Most people realize that the Abolitionist and Civil Rights movements were quickly followed by the Women’s Suffrage and Liberation movements, but many underestimate the full extent of their similarities. Even with my Women’s Studies major I was surprised to notice during the spring trip just how much the Civil Rights and Women’s Liberation movements appeared to mirror each other, and how this mirroring seems to have continued up until the present day.
Last week we spent most of our time learning about the Civil Rights movement of the 1950s and 60s, so I’ll start my explanation there. As was the case in the 1800s with the women’s suffrage and Abolitionist movements, the Women’s Liberation movement was partly in response to the Civil Rights movement. With so much of a spotlight finally being shown on the inequalities in society, women began to realize that they too faced oppression in several ways, many of which they saw blacks experiencing as well. At the time, the most visible sections of the movements were the large organizations, which were mostly run by the older generations. These organizations included the SCLC (run by MLK and his generation) and NOW (cofounded by Betty Friedan, the author of The Feminine Mystique, a book that’s said to have ultimately launched the Women’s Liberation movement in 1963). This “mainstream” movement was augmented by smaller grassroots groups that were run by younger, more radical supporters. These groups often sprung up out of colleges, and the students who ran them were often more willing to put themselves in harm’s way in order to protest the status quo. A few examples of these types of grassroot protests were the sit-ins which popped up all over the south, many of which were organized by university students and SNCC, and the protest of the 1968 Miss America pageant, in which members of the New York Radical Women tossed traditional feminine products like make-up, pots and pans, and bras into a trash can labeled “Patriarchy” before crowning a sheep the winner of the pageant and unfurling a banner reading “Women’s Liberation” movement. Both protests received worldwide attention.
Despite the younger and older generations having very similar long term goals, the two groups within both movements often didn’t get along. The older leaders such as MLK and Betty Friedan were worried that the younger more radical groups like the Black Panthers and the New York Radical Women were too extreme in their expression, and that their goals seemed unrealistic. Similarly, the younger movement tended to believe the older movement was not pushing hard enough, and therefore was not as committed to the cause. Another concern was that the older generation’s movement only acknowledged one form of women or black person (respectively), rather than exploring the differences between inner groups as the smaller organizations were able to.
In the 1970s and 80s, this idea of studying intergroup difference began to grow in popularity. Within the Women’s Liberation movement, the “white feminism” of Friedan went out of fashion, to be replaced by LGBT and multiracial feminism. Black feminists in particular began taking a seat at the table during this time, proving they were some of the best theoretical thinkers of the movement. Many, including bell hooks and Audre Lorde, wrote about how certain identity factors such as race, gender, sexuality and class could all compound an individual’s oppression. It wasn’t until 1989 that another black feminist, Kimberle Crenshaw, would finally give a name to describe this intersection of identities: Intersectionality.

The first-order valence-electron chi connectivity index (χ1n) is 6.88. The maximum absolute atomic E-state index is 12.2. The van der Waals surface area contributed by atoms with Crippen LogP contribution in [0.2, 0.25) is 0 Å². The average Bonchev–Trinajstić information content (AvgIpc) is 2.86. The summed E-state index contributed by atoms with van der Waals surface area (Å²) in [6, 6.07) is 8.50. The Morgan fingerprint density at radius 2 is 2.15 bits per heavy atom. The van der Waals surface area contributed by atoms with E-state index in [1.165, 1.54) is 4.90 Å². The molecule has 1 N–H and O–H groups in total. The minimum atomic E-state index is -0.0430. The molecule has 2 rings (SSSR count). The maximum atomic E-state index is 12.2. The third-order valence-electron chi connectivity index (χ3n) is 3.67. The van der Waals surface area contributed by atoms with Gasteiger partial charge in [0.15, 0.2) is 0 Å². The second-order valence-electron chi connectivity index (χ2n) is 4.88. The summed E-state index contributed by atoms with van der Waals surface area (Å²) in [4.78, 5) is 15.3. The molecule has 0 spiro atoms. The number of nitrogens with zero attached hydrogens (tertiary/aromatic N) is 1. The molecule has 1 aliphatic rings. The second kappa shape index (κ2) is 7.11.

Because of the idea of intersectionality and shared identity within different groups, different social movements were now beginning to collaborate. The black movement worked with the women’s liberation movement, which worked with the LGBT movement, which worked the AIDS movement, which worked with the immigrant rights movement, which worked with the anti-Vietnam movement, which worked with anti-apartheid movement, et cetera et cetera.
Since the invention of intersectionality in 1989, the women’s movement in particular has been working to become more inclusive. One of the more defining characteristics of this current generation of feminists is their focus on promoting a definition of gender which knows no boundaries. This has thereby also finally given voice to the gender-queer movement–a group of individuals in direct contest with the traditional gender binary.
After a short hiatus from the public eye, the Black rights movement (now termed the Black Liberation movement) has arisen again with new force in the form of Black Lives Matter. However, a distinct difference between this movement and what we’ve seen in the past is their emphasis on inclusion, which is quite similar to the current women’s movement. Black Lives Matter makes it clear on the front page of their website that “Black Lives Matter affirms the lives of Black queer and trans folks, disabled folks, Black-undocumented folks, folks with records, women and all Black lives along the gender spectrum.”
The evolution of these movements has brought all of us so much closer to understanding each other and what makes each person powerful and unique. I look forward to seeing what each movement takes on next, and the opportunity to advance society that it provides.